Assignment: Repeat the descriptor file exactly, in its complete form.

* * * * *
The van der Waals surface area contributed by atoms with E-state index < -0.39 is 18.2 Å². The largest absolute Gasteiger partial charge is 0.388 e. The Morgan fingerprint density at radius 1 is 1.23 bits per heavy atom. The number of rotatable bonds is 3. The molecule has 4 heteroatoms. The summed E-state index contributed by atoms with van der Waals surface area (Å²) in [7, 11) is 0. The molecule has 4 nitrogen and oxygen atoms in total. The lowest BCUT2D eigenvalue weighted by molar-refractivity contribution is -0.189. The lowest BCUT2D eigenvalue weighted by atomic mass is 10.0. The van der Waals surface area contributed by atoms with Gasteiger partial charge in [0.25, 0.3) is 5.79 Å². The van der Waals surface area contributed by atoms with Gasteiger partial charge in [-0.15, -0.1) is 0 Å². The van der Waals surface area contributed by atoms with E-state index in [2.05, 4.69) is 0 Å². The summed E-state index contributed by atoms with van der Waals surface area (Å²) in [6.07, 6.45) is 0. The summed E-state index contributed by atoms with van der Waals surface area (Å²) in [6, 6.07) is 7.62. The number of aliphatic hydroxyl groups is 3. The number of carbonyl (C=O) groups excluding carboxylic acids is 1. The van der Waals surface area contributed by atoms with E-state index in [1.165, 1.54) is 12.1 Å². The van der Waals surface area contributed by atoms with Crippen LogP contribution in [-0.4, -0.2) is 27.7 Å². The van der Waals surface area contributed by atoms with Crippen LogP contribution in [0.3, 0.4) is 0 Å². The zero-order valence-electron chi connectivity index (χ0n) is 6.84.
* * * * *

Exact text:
The van der Waals surface area contributed by atoms with E-state index < -0.39 is 18.2 Å². The largest absolute Gasteiger partial charge is 0.388 e. The Morgan fingerprint density at radius 1 is 1.23 bits per heavy atom. The number of rotatable bonds is 3. The molecule has 4 heteroatoms. The summed E-state index contributed by atoms with van der Waals surface area (Å²) in [7, 11) is 0. The molecule has 4 nitrogen and oxygen atoms in total. The lowest BCUT2D eigenvalue weighted by molar-refractivity contribution is -0.189. The lowest BCUT2D eigenvalue weighted by atomic mass is 10.0. The van der Waals surface area contributed by atoms with Gasteiger partial charge in [0.25, 0.3) is 5.79 Å². The van der Waals surface area contributed by atoms with Gasteiger partial charge in [-0.15, -0.1) is 0 Å². The van der Waals surface area contributed by atoms with E-state index in [2.05, 4.69) is 0 Å². The summed E-state index contributed by atoms with van der Waals surface area (Å²) in [6.07, 6.45) is 0. The summed E-state index contributed by atoms with van der Waals surface area (Å²) in [6, 6.07) is 7.62. The number of aliphatic hydroxyl groups is 3. The number of carbonyl (C=O) groups excluding carboxylic acids is 1. The van der Waals surface area contributed by atoms with E-state index in [1.165, 1.54) is 12.1 Å². The van der Waals surface area contributed by atoms with Crippen LogP contribution in [-0.4, -0.2) is 27.7 Å². The van der Waals surface area contributed by atoms with Crippen LogP contribution in [0.3, 0.4) is 0 Å². The zero-order valence-electron chi connectivity index (χ0n) is 6.84.